Awards and honours[edit]

I began as a Cub at eight and went right through to Rovers at age 23. I was very much a loner and Scouting gave me mateship, taught me organisation and how to motivate people. That's why I was able to be the success I am.

— Dick Smith[121]
Year Awards and distinctions received by Dick Smith
1966 Baden-Powell Award, Scouts Australia[121]
1983 Sword of Honour, Honourable Company of Air Pilots[122]
1983 Oswald Watt Gold Medal, Royal Federation of Aero Clubs of Australia[123]
1986 Australian of the Year, National Australia Day Council[124][125][126]
1990 Hartnett Medal, Royal Society for the Encouragement of the Arts, Manufacturers and Commerce. Awarded by Prince Philip, Duke of Edinburgh.[127]
1992 Fellow, Royal Society of Arts[128]
1992 Lindbergh award, Lindbergh Foundation[129]
1997 Australian Living Treasure, National Trust of Australia[130]
1999 Officer of the Order of Australia[131]
2000 Adventurer of the Year, Australian Geographic Society[132][133]
2001 Centenary Medal, Australian Government[134]
2006 100 Most Influential Australians, The Bulletin magazine[135]
2008 Lowell Thomas Award, The Explorers Club[136][137]
2013 Inducted into the Australian Aviation Hall of Fame[138]
2014 50 years of adventure Award, Australian Geographic Society[139]
2015 Companion of the Order of Order of Australia[140]

References[edit]

  1. ^ a b Smith, Dick (30 May 2011), "The idiocy of endless growth", The Age, Melbourne, retrieved 6 March 2011
  2. ^ Num, Cora (1999). A line of Smiths. The Ancestors of Dick Smith. Australia: Self-published. p. 90.
  3. ^ "Queen's birthday honours". Sydney Morning Herald. 8 June 2015.
  4. ^ "Dick Smith Receives High Award in Australia". Skeptical Inquirer. 40 (1): 9.
  5. ^ a b "Sunday Profile, Dick Smith". ABC. 17 July 2005. Archived from the original on 13 September 2005. Retrieved 13 June 2017.
  6. ^ Gallery of NSW Dick Smith on his grandfather, the photographer Harold Cazneaux's channel on YouTube
  7. ^ Rolfe, Brooke (20 March 2023). "Entrepreneur Dick Smith reveals extent of his academic failings". News.com.au. Retrieved 20 January 2024.
  8. ^ a b c Feneley, Rick (8 June 2015). "Queen's Birthday honours: Dick Smith, a 'dumb' kid who was almost never famous". Sydney Morning Herald. Sydney, Australia. Retrieved 13 February 2016.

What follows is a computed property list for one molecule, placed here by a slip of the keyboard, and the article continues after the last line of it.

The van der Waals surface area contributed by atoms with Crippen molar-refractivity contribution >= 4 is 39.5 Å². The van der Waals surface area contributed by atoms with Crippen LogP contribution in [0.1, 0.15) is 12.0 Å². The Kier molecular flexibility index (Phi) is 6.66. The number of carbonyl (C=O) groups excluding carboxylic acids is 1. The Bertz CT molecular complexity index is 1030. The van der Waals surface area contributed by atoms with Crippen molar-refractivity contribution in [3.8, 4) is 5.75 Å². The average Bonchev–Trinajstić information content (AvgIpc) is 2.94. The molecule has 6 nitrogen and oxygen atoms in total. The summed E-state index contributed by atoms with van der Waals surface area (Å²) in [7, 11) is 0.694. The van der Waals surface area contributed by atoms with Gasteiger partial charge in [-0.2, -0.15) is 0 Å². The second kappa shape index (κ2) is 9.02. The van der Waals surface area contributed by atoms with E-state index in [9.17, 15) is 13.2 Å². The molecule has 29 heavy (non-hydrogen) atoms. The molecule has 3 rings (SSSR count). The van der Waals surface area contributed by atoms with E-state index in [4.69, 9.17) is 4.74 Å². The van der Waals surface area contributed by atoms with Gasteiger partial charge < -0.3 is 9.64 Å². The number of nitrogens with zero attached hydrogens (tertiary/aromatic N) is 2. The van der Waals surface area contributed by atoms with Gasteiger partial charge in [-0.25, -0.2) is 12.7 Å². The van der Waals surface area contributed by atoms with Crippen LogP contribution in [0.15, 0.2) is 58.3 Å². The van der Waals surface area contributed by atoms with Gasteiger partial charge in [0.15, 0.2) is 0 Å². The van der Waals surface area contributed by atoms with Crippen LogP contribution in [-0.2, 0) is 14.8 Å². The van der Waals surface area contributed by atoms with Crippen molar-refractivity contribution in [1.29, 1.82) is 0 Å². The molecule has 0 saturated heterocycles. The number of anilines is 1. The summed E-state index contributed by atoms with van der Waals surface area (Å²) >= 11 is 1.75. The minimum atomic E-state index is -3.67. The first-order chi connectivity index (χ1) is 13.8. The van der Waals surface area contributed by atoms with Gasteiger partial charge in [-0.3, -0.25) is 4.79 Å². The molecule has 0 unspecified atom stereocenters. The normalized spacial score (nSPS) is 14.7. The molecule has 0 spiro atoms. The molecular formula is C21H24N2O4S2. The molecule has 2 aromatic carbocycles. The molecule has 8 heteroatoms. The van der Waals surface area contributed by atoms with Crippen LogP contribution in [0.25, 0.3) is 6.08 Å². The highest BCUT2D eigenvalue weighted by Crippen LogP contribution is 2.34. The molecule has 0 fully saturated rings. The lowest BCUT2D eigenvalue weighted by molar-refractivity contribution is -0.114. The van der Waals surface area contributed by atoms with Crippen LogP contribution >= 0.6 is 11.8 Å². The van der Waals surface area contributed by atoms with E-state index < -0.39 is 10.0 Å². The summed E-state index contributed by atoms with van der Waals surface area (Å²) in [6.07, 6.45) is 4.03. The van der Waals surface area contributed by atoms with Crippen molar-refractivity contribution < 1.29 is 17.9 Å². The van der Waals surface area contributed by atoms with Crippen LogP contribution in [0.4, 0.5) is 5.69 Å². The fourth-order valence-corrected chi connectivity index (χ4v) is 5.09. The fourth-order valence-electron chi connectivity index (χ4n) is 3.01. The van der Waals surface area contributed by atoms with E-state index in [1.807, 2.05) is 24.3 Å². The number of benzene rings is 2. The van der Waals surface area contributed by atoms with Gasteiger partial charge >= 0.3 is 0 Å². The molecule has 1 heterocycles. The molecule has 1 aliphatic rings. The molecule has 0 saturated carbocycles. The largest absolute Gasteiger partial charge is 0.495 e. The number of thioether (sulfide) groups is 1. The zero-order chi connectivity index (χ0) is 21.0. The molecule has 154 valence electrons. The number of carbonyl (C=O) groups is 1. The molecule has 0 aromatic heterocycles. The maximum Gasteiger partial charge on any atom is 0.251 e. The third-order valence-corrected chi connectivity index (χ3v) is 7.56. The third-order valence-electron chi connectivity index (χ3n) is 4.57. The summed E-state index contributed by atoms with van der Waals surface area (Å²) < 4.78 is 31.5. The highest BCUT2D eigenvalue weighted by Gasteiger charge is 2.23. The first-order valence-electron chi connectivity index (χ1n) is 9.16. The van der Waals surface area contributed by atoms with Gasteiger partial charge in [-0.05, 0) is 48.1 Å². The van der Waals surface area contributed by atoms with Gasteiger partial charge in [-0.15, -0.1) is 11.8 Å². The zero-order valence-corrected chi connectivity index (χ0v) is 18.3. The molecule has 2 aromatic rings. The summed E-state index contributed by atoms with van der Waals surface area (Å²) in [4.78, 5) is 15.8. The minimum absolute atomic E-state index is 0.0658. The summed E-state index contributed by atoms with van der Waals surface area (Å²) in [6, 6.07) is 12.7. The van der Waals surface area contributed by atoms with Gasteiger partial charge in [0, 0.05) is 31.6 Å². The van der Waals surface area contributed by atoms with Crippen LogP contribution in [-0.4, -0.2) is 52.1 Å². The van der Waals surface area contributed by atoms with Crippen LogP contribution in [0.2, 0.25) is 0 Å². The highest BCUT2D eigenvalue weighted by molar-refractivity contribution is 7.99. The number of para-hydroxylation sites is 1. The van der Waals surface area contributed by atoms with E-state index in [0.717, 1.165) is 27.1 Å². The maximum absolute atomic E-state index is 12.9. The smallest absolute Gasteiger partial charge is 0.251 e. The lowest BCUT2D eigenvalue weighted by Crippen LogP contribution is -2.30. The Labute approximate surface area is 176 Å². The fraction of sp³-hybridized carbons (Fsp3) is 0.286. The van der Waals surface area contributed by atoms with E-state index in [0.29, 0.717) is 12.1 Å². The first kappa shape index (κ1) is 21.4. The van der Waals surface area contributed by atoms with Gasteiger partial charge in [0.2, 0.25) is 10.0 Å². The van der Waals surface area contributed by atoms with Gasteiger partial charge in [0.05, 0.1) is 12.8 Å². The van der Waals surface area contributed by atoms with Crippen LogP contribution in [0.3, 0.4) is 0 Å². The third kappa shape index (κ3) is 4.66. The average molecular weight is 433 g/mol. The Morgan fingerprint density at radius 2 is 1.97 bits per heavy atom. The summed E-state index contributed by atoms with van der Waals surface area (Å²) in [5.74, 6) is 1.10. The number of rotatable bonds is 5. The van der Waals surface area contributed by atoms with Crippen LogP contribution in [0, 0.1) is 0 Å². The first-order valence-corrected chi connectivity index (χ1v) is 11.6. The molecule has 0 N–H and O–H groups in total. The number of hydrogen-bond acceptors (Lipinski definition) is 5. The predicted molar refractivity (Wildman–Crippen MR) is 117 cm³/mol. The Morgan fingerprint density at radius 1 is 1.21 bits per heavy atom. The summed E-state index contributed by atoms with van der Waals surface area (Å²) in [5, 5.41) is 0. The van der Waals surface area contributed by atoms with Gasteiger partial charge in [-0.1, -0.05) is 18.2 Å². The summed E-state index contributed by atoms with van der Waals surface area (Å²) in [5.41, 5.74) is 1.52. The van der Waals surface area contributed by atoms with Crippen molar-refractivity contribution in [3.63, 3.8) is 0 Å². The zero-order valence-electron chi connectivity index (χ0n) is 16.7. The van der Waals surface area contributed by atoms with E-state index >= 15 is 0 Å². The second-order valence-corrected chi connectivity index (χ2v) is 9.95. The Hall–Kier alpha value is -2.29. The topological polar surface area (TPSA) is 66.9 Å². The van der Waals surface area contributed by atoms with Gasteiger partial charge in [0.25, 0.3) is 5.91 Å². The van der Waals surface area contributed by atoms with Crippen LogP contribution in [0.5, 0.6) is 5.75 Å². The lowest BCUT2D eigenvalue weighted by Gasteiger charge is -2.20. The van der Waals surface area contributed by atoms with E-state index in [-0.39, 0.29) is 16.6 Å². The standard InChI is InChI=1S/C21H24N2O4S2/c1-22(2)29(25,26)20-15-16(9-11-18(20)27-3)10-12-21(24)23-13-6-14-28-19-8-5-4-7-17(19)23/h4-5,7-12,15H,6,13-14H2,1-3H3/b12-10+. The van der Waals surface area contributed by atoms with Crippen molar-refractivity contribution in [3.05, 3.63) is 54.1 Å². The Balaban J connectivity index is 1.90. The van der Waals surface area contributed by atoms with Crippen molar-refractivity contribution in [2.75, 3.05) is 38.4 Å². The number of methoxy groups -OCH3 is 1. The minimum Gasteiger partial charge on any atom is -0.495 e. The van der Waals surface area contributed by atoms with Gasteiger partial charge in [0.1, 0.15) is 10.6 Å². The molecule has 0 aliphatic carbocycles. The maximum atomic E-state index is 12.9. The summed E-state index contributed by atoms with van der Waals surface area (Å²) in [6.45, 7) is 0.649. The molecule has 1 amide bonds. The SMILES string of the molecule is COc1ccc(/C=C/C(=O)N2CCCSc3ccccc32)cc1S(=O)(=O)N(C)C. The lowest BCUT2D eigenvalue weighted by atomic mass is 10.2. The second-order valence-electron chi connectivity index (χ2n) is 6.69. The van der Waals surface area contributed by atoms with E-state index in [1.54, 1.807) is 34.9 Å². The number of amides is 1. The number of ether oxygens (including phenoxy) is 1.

9. ^ "Dick Smith". www.scouts.com.au. Scouts Australia. Archived from the original on 25 February 2016. Retrieved 13 February 2016. I owe a lot to Scouting. It had to be the most fantastic influence on my life. It taught me responsible risk-taking.
  10. ^ Parker, Peter (2019). Australian Ham Radio Handbook : everything you need to succeed in amateur radio. [Melbourne]. ISBN 9781688856639.{{cite book}}: CS1 maint: location missing publisher (link)
  11. ^ "VK2DIK". QRZ.COM. Retrieved 19 September 2007.
  12. ^ a b c d e f Smith, Dick (June 2015). Balls Pyramid, Climbing the World's Tallest Sea Stack. Dick Smith Adventure P/L. ISBN 978-0-646-94603-0.
  13. ^ "Car Stereo According to St Dick". The Sydney Morning Herald. Sydney, Australia. 3 August 1969. Retrieved 13 February 2016.
  14. ^ Bain, Ike (2002). The Dick Smith Way. McGraw-Hill. ISBN 978-0074711606.
  15. ^ "Profile: Dick Smith". 13 September 2007.
  16. ^ Dagge, John (17 February 2015). "Pacific Brands suffers big loss and Fortescue earnings tumble as ANZ profit machine rolls on". Herald Sun. Retrieved 19 June 2019.
  17. ^ Low, Catie (31 March 2016). "Receiver finally calls time on Dick Smith stores". The Sydney Morning Herald. Sydney, Australia: Fairfax Media. Retrieved 3 April 2016.
  18. ^ Dalton, Trent (19 May 2018). "The World According to Dick". The Weekend Australian Magazine. p. 17.
  19. ^ AACTA. "Past Winners: 1983 Winners & Nominees". Australian Academy of Cinema and Television Arts. Retrieved 27 June 2014.
  20. ^ "First Contact". Movies & TV Dept. The New York Times. 2010. Archived from the original on 14 May 2010. Retrieved 15 April 2010.
  21. ^ "Dick Smith Foods – Mission Statement". About Us. Dick Smith Foods. Archived from the original on 29 August 2007. Retrieved 19 September 2007.
  22. ^ O'Malley, Nick (26 July 2018). "Dick Smith to close his grocery line, blaming unbeatable Aldi". The Sydney Morning Herald. Retrieved 27 July 2018.
  23. ^ Smith, Dick. "Unsafe skies" (PDF). foreword by Max Hazelton
  24. ^ "Aviation reform could have saved Ansett". Crikey. 16 September 2001. Retrieved 12 January 2018.
  25. ^ Ingall, Jennifer (11 May 2016). "Claims that flying regulations are crippling general aviation industry". ABC News. Retrieved 12 January 2018.
  26. ^ Dick Smith recommends mass industry exit Archived 20 August 2016 at the Wayback Machine Pro Aviation. Retrieved 15 November 2015